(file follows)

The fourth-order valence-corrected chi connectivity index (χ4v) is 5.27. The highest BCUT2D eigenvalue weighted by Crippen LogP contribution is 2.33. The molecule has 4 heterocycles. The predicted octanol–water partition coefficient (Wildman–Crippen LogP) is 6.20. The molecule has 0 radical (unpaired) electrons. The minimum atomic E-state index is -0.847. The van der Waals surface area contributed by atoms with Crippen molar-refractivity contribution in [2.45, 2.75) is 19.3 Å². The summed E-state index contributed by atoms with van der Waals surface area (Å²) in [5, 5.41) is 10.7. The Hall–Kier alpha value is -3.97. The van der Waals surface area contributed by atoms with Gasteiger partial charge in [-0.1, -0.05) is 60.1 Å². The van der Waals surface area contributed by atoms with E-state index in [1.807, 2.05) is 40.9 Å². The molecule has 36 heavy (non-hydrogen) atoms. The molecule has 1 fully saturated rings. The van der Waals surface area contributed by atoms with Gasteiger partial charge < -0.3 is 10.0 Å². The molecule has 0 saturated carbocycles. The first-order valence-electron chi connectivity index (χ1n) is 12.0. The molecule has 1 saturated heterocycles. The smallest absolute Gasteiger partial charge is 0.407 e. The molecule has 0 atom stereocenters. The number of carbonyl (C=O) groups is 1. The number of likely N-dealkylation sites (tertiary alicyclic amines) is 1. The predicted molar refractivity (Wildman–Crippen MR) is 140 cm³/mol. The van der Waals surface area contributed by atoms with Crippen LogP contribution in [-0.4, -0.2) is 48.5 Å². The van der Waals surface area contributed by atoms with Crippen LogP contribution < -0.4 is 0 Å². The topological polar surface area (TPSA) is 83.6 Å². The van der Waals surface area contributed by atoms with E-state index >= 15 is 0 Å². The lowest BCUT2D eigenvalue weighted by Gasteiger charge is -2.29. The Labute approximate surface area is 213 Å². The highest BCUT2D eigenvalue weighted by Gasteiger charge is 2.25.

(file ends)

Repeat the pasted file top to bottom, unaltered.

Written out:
The fourth-order valence-corrected chi connectivity index (χ4v) is 5.27. The highest BCUT2D eigenvalue weighted by Crippen LogP contribution is 2.33. The molecule has 4 heterocycles. The predicted octanol–water partition coefficient (Wildman–Crippen LogP) is 6.20. The molecule has 0 radical (unpaired) electrons. The minimum atomic E-state index is -0.847. The van der Waals surface area contributed by atoms with Crippen molar-refractivity contribution in [2.45, 2.75) is 19.3 Å². The summed E-state index contributed by atoms with van der Waals surface area (Å²) in [5, 5.41) is 10.7. The Hall–Kier alpha value is -3.97. The van der Waals surface area contributed by atoms with Gasteiger partial charge in [-0.1, -0.05) is 60.1 Å². The van der Waals surface area contributed by atoms with E-state index in [1.807, 2.05) is 40.9 Å². The molecule has 36 heavy (non-hydrogen) atoms. The molecule has 1 fully saturated rings. The van der Waals surface area contributed by atoms with Gasteiger partial charge < -0.3 is 10.0 Å². The molecule has 0 saturated carbocycles. The first-order valence-electron chi connectivity index (χ1n) is 12.0. The molecule has 1 saturated heterocycles. The smallest absolute Gasteiger partial charge is 0.407 e. The molecule has 0 atom stereocenters. The number of carbonyl (C=O) groups is 1. The number of likely N-dealkylation sites (tertiary alicyclic amines) is 1. The predicted molar refractivity (Wildman–Crippen MR) is 140 cm³/mol. The van der Waals surface area contributed by atoms with Crippen LogP contribution in [-0.4, -0.2) is 48.5 Å². The van der Waals surface area contributed by atoms with Crippen LogP contribution < -0.4 is 0 Å². The topological polar surface area (TPSA) is 83.6 Å². The van der Waals surface area contributed by atoms with E-state index >= 15 is 0 Å². The lowest BCUT2D eigenvalue weighted by Gasteiger charge is -2.29. The Labute approximate surface area is 213 Å². The highest BCUT2D eigenvalue weighted by Gasteiger charge is 2.25.